The Italian Grand Prix is perhaps the fifteenth oldest international Grand Prix, having previously been run from 1922 to 1924. This year it became the tenth most-attended, with over two hundred thousand spectators. It is one of only two Grand Prix races that has run as a full-time event of this Formula One championship, consistently since its inception in 1950. It has also been one of the most competitive and exciting races for many years – a fact that most fans look forward to each year.
The Italian Grand Prix takes place in Monza, which is located on the Tuscany coast about seventy kilometers from Milan. The race tracks are in Monza's lap and oval and are all linked to the main city center by a wide boulevard. The Monza circuit is known to be one of Europe's toughest and most demanding racing circuits, and has proved a popular venue for top-level Formula One racing. The weather is always hot, and the humidity can reach eighty degrees Celsius. The race is usually won and lost during the first few laps – with the rain increasing the tension.
During the race drivers can either overtake or go off-track, depending on where they are positioned on the circuit. The circuit has four left-hand bends and one right-hand bend. These bends bring about changes in the road and can either cause accidents or help the driver make their way. The right-hand curve, which is called the San Giacomo curve, is where the cars come together at high speed, while the left-hand curve, called the Poggio, is usually the first part of the race track to be crossed by the cars. When these curves are crossed, the cars move left or right, causing them to come together and create a new path. This is called a chicane.
The layout of the Italian Grand Prix can make it quite interesting to watch – especially for fans who prefer to watch from the outside. As the race passes through various turns the view is of several different areas, including the hairpin, the main straight and then the back straight before turning left. This allows a spectator to see many different corners at the same time. Many of the corners are similar in their architecture, so there is a good chance to see them all. in quick succession.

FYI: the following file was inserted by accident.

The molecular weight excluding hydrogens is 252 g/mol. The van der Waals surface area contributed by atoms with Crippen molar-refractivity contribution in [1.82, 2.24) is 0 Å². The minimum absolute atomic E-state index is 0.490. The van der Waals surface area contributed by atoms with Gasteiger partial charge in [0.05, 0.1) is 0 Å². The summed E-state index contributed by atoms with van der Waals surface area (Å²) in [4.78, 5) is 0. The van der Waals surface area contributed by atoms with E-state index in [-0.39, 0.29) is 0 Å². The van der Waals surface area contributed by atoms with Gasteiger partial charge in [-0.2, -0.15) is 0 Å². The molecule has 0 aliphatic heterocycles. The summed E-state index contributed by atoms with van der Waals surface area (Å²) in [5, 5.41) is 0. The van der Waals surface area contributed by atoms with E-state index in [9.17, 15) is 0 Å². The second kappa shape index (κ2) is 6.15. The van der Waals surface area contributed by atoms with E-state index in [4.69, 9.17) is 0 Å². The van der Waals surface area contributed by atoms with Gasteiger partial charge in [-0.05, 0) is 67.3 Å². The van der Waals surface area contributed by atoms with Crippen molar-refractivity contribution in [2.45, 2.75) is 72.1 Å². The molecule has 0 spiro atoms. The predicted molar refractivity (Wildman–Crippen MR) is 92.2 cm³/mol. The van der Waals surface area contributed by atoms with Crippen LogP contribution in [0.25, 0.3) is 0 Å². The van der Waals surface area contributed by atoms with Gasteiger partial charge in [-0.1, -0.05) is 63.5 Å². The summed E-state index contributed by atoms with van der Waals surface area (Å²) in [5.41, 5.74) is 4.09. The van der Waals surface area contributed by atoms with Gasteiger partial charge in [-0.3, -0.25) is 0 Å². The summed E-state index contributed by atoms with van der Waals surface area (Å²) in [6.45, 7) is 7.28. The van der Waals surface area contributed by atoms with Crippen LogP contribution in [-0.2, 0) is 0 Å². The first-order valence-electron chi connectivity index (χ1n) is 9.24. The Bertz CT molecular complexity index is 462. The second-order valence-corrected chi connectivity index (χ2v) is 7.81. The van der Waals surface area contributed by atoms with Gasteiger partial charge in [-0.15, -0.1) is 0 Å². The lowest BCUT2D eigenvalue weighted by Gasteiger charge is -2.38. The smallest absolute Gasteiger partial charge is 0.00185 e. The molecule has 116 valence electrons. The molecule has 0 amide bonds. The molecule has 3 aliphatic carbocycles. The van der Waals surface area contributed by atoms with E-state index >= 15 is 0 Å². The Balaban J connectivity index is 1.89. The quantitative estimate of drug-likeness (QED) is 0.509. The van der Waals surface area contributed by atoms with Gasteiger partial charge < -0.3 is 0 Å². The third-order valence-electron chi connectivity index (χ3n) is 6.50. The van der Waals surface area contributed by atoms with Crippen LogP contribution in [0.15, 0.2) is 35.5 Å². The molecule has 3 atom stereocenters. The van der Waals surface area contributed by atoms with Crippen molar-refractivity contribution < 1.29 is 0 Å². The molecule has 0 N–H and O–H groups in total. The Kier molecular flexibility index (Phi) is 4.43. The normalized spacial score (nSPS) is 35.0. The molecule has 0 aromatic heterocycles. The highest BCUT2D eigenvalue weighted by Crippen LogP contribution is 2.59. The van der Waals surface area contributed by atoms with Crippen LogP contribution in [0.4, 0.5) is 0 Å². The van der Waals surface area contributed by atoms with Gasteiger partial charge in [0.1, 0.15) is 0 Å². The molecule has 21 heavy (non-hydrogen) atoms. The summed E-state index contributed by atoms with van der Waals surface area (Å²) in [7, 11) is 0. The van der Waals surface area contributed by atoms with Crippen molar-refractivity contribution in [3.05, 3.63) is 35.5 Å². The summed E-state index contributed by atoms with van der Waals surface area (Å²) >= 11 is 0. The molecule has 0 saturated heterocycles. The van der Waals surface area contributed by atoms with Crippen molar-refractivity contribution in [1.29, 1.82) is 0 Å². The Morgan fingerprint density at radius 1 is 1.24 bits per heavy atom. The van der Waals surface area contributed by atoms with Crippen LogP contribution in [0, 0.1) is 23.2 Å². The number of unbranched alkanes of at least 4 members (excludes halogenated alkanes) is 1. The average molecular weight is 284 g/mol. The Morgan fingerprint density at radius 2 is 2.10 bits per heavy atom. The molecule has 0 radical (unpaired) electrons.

The racing cars used in the Italian Grand Prix race are a blend between an open-wheel and closed-wheel car. The most common type is the open-wheeled, which is more aerodynamic, thanks to the use of bodywork and wind tunnel technology, but uses the exact same engine and brake system. The advantage of the closed-wheel car is that it does not need as much cooling as the open-wheel car and so can get around corners much quicker and more accurately. The cars are normally equipped with a carbon-composite wheel and tyres, and the track surface is of a very soft rubberised nature.
As you can imagine, the track is well worth visiting and the racing can be exciting and fun, as it is often highly competitive. After the race, the fans can get ready for another race in one of the many hospitality areas that exist around the track, including bars, nightclubs and restaurants. For spectators who prefer to stay in the hotel, there are plenty of activities for them to do, and many of them have packages to ensure the party atmosphere is maintained throughout the night. With the weather being so hot, this is a race that attracts many of the best racing fans in the world.